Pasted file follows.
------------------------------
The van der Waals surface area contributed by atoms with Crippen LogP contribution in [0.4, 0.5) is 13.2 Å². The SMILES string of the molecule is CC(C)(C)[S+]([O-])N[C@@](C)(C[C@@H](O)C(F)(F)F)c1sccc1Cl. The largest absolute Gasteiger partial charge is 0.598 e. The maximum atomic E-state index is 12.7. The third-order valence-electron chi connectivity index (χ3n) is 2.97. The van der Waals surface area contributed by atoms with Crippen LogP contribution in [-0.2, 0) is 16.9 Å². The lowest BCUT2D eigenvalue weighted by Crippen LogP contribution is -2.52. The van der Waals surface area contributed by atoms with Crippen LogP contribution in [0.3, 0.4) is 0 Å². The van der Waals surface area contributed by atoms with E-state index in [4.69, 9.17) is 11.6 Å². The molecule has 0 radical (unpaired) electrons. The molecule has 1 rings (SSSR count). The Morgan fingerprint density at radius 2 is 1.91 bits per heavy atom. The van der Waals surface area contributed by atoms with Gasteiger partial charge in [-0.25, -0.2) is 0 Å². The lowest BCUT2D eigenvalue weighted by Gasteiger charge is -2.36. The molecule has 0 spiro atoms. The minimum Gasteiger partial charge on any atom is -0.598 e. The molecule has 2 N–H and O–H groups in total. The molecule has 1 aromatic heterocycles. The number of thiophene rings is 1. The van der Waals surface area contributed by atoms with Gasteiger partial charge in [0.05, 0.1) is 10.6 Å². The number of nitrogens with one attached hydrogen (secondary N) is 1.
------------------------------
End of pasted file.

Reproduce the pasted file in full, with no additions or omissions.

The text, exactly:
The van der Waals surface area contributed by atoms with Crippen LogP contribution in [0.4, 0.5) is 13.2 Å². The SMILES string of the molecule is CC(C)(C)[S+]([O-])N[C@@](C)(C[C@@H](O)C(F)(F)F)c1sccc1Cl. The largest absolute Gasteiger partial charge is 0.598 e. The maximum atomic E-state index is 12.7. The third-order valence-electron chi connectivity index (χ3n) is 2.97. The van der Waals surface area contributed by atoms with Crippen LogP contribution in [-0.2, 0) is 16.9 Å². The lowest BCUT2D eigenvalue weighted by Crippen LogP contribution is -2.52. The van der Waals surface area contributed by atoms with Crippen LogP contribution in [0.3, 0.4) is 0 Å². The van der Waals surface area contributed by atoms with E-state index in [4.69, 9.17) is 11.6 Å². The molecule has 0 radical (unpaired) electrons. The molecule has 1 rings (SSSR count). The Morgan fingerprint density at radius 2 is 1.91 bits per heavy atom. The van der Waals surface area contributed by atoms with Gasteiger partial charge in [-0.25, -0.2) is 0 Å². The lowest BCUT2D eigenvalue weighted by Gasteiger charge is -2.36. The molecule has 0 spiro atoms. The minimum Gasteiger partial charge on any atom is -0.598 e. The molecule has 2 N–H and O–H groups in total. The molecule has 1 aromatic heterocycles. The number of thiophene rings is 1. The van der Waals surface area contributed by atoms with Gasteiger partial charge in [0.05, 0.1) is 10.6 Å². The number of nitrogens with one attached hydrogen (secondary N) is 1.